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Great Lakes Today was created to highlight issues affecting the lakes. The main partners are WBFO (Buffalo), ideastream (Cleveland) and WXXI (Rochester).Browse more coverage here. Major funding for Great Lakes Today is provided by the Corporation for Public Broadcasting, a private corporation funded by the American People. Additional funding comes from the Northeast Ohio Regional Sewer District.

Research Shows Connection Between Wetlands and Algae Blooms

A Northeast Ohio wetland [Kenneth Sponsler/shutterstock]

According to the Ohio EPA, 90% of Ohio’s historic wetlands have been destroyed.  New research from the University of Waterloo in Canada shows wetlands play a bigger role than we thought in protecting water from harmful fertilizer nutrients like phosphorus and nitrogen.

Wetlands have several roles –they provide wildlife habitat, they hold water and reduce flooding, and they help filter nutrients in water running off the landscape.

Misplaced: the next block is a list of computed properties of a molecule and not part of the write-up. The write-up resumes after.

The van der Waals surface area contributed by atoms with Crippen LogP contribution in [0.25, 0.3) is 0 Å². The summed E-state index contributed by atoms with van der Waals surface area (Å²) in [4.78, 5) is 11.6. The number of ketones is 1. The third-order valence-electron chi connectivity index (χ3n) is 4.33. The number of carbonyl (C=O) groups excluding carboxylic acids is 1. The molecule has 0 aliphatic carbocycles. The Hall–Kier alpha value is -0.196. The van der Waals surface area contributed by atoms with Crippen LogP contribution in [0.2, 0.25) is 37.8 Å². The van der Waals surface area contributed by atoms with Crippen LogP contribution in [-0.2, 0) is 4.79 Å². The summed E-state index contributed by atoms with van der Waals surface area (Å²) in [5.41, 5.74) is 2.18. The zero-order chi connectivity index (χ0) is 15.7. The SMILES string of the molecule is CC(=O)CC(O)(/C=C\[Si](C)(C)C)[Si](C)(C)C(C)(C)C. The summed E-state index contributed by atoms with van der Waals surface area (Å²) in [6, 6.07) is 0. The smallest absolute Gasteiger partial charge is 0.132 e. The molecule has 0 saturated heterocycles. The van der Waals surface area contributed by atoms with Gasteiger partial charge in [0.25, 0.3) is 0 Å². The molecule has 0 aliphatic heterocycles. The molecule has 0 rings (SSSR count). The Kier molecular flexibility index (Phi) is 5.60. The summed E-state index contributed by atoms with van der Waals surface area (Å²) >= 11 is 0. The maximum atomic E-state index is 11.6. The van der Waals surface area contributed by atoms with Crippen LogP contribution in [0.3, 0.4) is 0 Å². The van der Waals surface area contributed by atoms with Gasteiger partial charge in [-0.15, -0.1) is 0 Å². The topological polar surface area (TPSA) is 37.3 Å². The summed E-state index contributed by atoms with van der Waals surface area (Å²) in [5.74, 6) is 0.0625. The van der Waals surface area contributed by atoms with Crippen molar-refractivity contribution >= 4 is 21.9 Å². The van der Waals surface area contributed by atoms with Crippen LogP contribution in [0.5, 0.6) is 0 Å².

Research authored by University of Waterloo professor Nandita Basu’s says smaller wetlands are more effective at filtering water.

Basu says rather than focusing on just restoring large wetlands, “we should protect a range of wetland function,” said Basu.  “Some are more effective nutrient sinks. Other wetlands might be more effective flood protectors.” 

Basu says wetland restoration is usually focused on large wetlands because they’re perceived to be more important.

According to the report, smaller wetlands are more effective as “nutrient sinks” because they have more soil that filters less water.

Incorporating data from all over the world, the report looked at 600 studies of wetlands, lakes, and reservoirs. 

Basu’s research could affect wetlands conservation in the Great Lakes region where nutrient runoff is believed to be a cause of toxic algae blooms.